My haven, Emma Soames, 72, in the sitting room of her home in west London

My haven, Emma Soames: The writer and granddaughter of Sir Winston Churchill, 72, in the sitting room of her home in west London

  • Emma Soames, 72, shares items of significance in her home in west London
  • Writer treasures a photo with her grandfather Sir Winston Churchill taken in 1952
  • Also cherishes a Christmas tree decoration of her friend, Anna Wintour 

Emma Soames, 72, (pictured) shared items of personal significance in the sitting room of her west London home


I treasure this drawing of one of my grandfather Winston Churchill’s cats. It’s by William Nicholson who gave him art lessons in the 1930s at Chartwell, my grandparents’ country house in Kent. He loved animals. 

There was always a marmalade cat called Jock at Chartwell, along with a budgerigar and a bad-tempered poodle. When the National Trust acquired the house, the Churchill family stipulated that there should always be a ‘Jock’ in residence. The current resident is Jock VII.


Mary, my mother, hated having this portrait painted by Neville Lewis when she was four. He said she was the most obstinate child he’d met.

She started writing a diary, aged 16, in 1939, shortly before her father became PM, and captured what it was like to be a young woman in wartime. She was in the Auxiliary Territorial Service and twice served as Churchill’s aide-de-camp.


My grandfather loved babies, as you can tell from this photo of me sitting on his lap, aged three, in 1952. It was taken at Chartwell Farm, where I was born, which was next to his house.

I saw a lot of him, although I thought of him as Grandpapa rather than as the greatest living Englishman. That came later. He wasn’t an active grandfather, although he did like me and my siblings playing at his feet.

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Emma cherishes this Christmas tree decoration of her friend, Anna Wintour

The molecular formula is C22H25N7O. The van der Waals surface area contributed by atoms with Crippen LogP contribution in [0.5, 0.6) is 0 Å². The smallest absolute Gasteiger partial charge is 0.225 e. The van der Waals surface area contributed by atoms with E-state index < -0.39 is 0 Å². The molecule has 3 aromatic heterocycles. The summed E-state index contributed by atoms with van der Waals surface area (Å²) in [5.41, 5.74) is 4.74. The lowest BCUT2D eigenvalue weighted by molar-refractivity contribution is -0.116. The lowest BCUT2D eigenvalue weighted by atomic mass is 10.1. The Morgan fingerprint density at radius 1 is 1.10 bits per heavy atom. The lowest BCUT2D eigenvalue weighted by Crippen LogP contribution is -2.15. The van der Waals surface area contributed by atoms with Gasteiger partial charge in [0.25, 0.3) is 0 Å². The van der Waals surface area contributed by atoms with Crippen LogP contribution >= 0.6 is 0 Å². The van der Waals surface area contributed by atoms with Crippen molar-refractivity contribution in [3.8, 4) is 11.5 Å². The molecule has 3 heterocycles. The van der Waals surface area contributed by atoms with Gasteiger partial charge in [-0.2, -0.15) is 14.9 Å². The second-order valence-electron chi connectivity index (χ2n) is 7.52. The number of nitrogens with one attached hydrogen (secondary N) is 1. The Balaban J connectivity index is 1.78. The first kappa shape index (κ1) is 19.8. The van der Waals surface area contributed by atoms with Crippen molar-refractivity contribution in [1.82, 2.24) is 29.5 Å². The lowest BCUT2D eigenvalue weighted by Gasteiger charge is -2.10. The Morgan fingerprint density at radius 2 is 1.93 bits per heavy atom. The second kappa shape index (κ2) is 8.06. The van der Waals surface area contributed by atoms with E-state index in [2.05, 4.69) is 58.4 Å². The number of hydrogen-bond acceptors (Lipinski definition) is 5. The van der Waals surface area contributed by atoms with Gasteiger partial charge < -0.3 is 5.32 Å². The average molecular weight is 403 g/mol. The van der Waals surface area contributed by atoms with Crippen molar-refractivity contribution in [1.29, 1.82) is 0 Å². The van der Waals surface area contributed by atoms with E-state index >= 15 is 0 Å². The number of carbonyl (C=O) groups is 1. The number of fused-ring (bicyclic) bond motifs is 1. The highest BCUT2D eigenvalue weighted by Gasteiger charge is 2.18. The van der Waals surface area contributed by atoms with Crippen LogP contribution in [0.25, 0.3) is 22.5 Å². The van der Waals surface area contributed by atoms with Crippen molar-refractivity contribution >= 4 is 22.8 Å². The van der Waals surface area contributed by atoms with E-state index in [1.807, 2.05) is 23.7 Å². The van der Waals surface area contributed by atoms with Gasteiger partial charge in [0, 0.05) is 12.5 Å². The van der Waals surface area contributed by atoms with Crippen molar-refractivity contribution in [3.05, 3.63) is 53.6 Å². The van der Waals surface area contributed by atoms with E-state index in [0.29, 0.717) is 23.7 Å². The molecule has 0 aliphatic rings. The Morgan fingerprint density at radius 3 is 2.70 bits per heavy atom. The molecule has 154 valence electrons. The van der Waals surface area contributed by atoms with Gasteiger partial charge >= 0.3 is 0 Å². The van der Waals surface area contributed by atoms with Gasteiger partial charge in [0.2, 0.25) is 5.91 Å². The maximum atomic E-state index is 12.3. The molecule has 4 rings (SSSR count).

I’ve always liked this Spode Toby jug of my grandfather – I think that it captures his dogged personality. The charming matchstick model of Chartwell, sitting next to it, was given to him. 

He was the heart of the house, even when he was old and frail. Everything revolved around him and his happiness. He loved Chartwell and bought it without telling my grandmother Clementine, which was naughty. 

He built many of the walls in the garden and designed waterworks for the goldfish pond. I loved watching him feed the goldfish.


I’ve been a friend of Anna Wintour, editor-in-chief of Vogue in the US, for decades. This Christmas tree decoration of her is spot on. We met in our 20s when we were both fashion assistants on magazines. 

She’s my role model: the most powerful woman in fashion. She’s also a loyal friend, and great fun. She has acquired her fearsome reputation because she’s so focused, but she doesn’t drop her friends.


When my father, Christopher, was made Ambassador to France in 1968, we moved to the British Embassy in Paris. The French adored my mother because she was the daughter of Churchill, and my father charmed President de Gaulle. 

The French couture houses were falling over themselves to dress me, but all I wanted to wear was Biba. The French, mostly swathed in Givenchy, thought it terribly cute. I bought these china houses [right] at Biba for my mother one Christmas. She loved them, though they were more my taste than hers.

As told to Angela Wintle. Emma’s new book, Mary Churchill’s War: The Wartime Diaries Of Churchill’s Youngest Daughter, is out now (Two Roads, £20). 


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